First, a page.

The first single, “Shot In The Dark,” is one of the great, classic AC/DC songs, reviewed on B&V earlier, AC/DC Returns With “Shot In The Dark” From The Upcoming LP ‘Power Up’. The opening track “Realize” signals that the band means business on this album. It’s lean, mean and it rocks. I read that “Realize” is a track Angus and Malcolm had tried to get on previous albums but never did. “Demon Fire” is another great potential single, that signals the return of Brian Johnson’s lascivious lead vocals. “Wild Reputation” is a bloozy treat. “Kick You When You’re Down” is a favorite of the Rock Chick’s. When we first listened to the album she looked at me and said, “Damn this is a great album.” “Through the Mists of Time” is an almost wistful rocker that one might think was inspired by memories of Malcolm. There isn’t a bad track on this record. If I have any complaints it’s that I’d like to hear them do a slow, bluesy number…but nobody does that anymore. And, let’s face it, I’m probably the only one asking for that.

Through out this record Stevie Young’s bedrock rhythm guitar picks up where Malcom’s left off. It allows Angus Young’s classic lead guitar to soar above it. When Angus comes in for a solo he has this magical way of creating tension and then releasing it with a clean, beautifully played solo. He’s really one of the greatest guitarists that we’ve got left. Phil Rudd is the only drummer who should play with AC/DC. Having Cliff back on bass helps them keep that solid engine of a rhythm section in place. I can’t say enough about Brian Johnson. The guy still smokes I think. And yet his vocals, after whatever miracle hearing cure he went through, are spot on. He’s gravelly, bluesy and always sounds horny. I just love his singing here. It’s so great to have him back in the fold. The band brings a certain amount of menace to this lean rock set that sets it apart from many of their albums.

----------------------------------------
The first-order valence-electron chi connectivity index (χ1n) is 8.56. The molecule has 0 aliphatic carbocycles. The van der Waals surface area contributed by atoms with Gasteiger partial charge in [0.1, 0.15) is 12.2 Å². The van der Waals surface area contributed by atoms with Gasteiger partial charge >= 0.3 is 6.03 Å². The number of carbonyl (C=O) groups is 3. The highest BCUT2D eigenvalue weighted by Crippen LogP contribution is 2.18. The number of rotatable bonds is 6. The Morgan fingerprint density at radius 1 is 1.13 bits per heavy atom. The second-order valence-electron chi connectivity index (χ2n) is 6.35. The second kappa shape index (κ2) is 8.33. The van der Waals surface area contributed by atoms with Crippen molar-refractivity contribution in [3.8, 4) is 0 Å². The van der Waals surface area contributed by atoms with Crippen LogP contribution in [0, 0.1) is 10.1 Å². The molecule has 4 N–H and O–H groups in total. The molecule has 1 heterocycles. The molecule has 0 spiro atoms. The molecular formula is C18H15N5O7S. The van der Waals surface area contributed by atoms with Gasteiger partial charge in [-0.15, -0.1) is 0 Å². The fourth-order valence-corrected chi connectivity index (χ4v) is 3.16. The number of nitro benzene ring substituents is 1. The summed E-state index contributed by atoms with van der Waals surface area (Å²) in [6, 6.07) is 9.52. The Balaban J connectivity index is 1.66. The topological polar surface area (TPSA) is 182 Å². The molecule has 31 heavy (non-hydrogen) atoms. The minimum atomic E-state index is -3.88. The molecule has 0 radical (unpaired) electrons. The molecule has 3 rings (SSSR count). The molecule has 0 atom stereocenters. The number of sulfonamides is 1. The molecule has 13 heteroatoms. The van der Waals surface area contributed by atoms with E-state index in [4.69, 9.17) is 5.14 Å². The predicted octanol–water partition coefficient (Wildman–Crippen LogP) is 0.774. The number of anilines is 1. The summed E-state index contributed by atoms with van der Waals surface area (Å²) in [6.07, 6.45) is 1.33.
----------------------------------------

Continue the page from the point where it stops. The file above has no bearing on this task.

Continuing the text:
It’s hard not to think of this as the swan song for this seminal, iconic band. I hope not, I’ve counted them out before they were done before. This is a must have for rock fans everywhere. It may not cure COVID but it sure feels like it could. At the very least we should acknowledge how great it is to have rock and roll like this released into the world. When AC/DC release an album, it’s a big fucking deal. And when they deliver the goods like they have on this album, it’s an even bigger deal.